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The topi populations are
isolated and scattered

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Topi

Conservation Status:

Least Threatened

  • Population estimate of 300,000 individuals
  • There are 5 subspecies of topi
  • Regionally extinct in 6 African countries

Quick Facts

Scientific name

Damaliscus lunatus

Weight

90 to 147 kilograms (198 to 324 pounds)

Size

104 centimeters to 126 centimeters in height (40 to 50 inches)

Life span

15 years in the wild

Habitat

Floodplains and grasslands

Diet

Herbivorous

Gestation

8 months

Predators

Lions, leopards, cheetahs, hyenas, hunting dogs, humans

Habitat

Where do topis live?

Their favorite habitats are floodplains, but they are sometimes found in dry areas of open savanna and park woodland, taking to the shade during the heat of the day. The largest number of topis are found in Southern Sudan and Tanzania's Serengeti National Park.

Physical Characteristics

What is a topi?

They are medium­-sized antelopes with a striking reddish-brown to purplish-red coat. Distinct black patches appear on their face, their upper forelegs, and on their hips and thighs. To complete their singular appearance, the topi's yellowish-tan legs look like they are encased in stockings.

Although not quite as large as their relative the hartebeest (kongoni), topis have a similar body shape. However, it does not have such a long, narrow head, nor are they as high at the shoulder. Female topis are usually lighter in color than the males. Both sexes have thick, heavily ringed, lyre-shaped horns that are about  30 to 40 centimeters long (11 to 16 inches). Topis have good sight and hearing and can run quite fast with a bounding gait.

Behavior & Diet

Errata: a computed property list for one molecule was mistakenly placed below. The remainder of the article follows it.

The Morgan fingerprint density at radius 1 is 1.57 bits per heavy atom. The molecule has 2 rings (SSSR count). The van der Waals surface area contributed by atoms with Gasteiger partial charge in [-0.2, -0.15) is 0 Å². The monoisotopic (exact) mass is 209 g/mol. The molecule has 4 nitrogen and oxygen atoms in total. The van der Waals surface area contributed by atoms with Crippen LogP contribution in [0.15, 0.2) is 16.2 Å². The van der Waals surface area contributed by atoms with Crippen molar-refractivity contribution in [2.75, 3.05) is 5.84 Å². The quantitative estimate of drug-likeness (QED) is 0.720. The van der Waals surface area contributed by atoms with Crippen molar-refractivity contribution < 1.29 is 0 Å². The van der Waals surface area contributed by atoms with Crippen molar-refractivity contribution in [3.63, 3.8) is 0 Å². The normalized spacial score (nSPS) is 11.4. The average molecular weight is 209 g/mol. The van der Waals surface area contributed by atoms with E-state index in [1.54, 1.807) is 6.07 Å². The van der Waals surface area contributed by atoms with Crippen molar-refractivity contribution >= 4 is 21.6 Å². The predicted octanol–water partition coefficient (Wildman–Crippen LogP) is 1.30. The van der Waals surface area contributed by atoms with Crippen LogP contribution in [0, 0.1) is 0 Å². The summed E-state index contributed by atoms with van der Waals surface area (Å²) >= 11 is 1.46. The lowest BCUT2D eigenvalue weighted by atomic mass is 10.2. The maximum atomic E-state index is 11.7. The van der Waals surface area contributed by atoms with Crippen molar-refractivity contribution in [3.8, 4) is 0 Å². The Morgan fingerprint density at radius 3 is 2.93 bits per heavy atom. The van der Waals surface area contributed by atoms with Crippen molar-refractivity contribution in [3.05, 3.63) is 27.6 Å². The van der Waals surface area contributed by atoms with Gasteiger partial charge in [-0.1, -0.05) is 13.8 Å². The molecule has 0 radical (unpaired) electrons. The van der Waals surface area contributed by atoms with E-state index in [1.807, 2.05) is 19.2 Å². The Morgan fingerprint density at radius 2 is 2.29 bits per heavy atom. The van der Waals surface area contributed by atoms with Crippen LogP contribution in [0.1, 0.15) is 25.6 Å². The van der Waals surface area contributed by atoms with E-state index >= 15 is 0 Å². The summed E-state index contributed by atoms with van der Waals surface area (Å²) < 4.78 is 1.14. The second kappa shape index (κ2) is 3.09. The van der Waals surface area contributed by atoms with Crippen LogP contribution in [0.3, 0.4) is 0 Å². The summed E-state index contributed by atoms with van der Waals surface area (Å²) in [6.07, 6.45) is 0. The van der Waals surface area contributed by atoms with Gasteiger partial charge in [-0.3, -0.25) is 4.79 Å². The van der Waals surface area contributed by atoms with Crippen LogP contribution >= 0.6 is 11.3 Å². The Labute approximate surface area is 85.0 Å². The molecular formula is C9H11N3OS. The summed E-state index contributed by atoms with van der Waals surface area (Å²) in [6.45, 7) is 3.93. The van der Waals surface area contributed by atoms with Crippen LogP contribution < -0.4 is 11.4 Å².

The topi is a picky eater.

They only eat grass — their narrow muzzle being well-adapted for selecting the most tender growth. They graze for a while and then rest and chew their cud before continuing feeding. These antelopes can go without water for long periods of time only if they have access to green pastures. If green grazing is not available, the topi must drink daily.

They are extroverted and even mingle outside of their species.

Topis are exceptionally gregarious and live in herds of 15 to 20. In some places, it is possible to see herds of hundreds. They have a flexible social structure. Sedentary populations display the usual residence pattern — small herds led by a dominant male. During migratory periods, large numbers of animals congregate together indiscriminately. When the group stops, even if for just a few hours, males establish small, temporary territories in which they shepherd the females.

They also spend much of their time with other antelopes, such as wildebeest, and also with zebras and ostriches

Females can delay giving birth if there is imminent danger.

Calving normally occurs once a year and is timed for periods when grass supplies are plentiful. Nonetheless, topis are almost as flexible in their reproduction as they are in social organizations. If food supplies are particularly good, then they will conceive at different times of the year, with shorter intervals between calves. Females have also developed the ability to stall the labor process if they sense immediate danger.

Gallery
  • Topi Stephen Ham
  • Topi Craig R. Sholley
  • Topi Fred Hoogervorst
  • Topi Craig R. Sholley
Challenges

Habitat loss is a major strain on topi populations.

Human populations are growing and expanding agriculture, roads, and settlements, leading to the loss of living space for these large antelopes and resulting in many complications. The topi’s ecological and dietary limitations make it more difficult for them to compete for resources. Hardier antelopes, like the wildebeest, fare better in less favorable conditions. Livestock is also out-competing topis on grazing ranges during the dry season.

Solutions

Our solutions to protecting the topi:

  • Engage governments.

    African Wildlife Foundation works with government entities to help plan and propose alternative solutions to habitat fragmentation. AWF provides its scientists and researchers as resources to assist in proper planning to ensure a balance between modernization and conservation.

  • Grow conservation tourism.

    AWF brings communities together with private investors to construct tourism lodges like Satao Elerai, a luxury lodge situated on 5,000 acres in Kenya. The land is protected, so wildlife can roam safely and freely, and the revenue is reinvested into the community and into local wildlife conservation.

Get Involved

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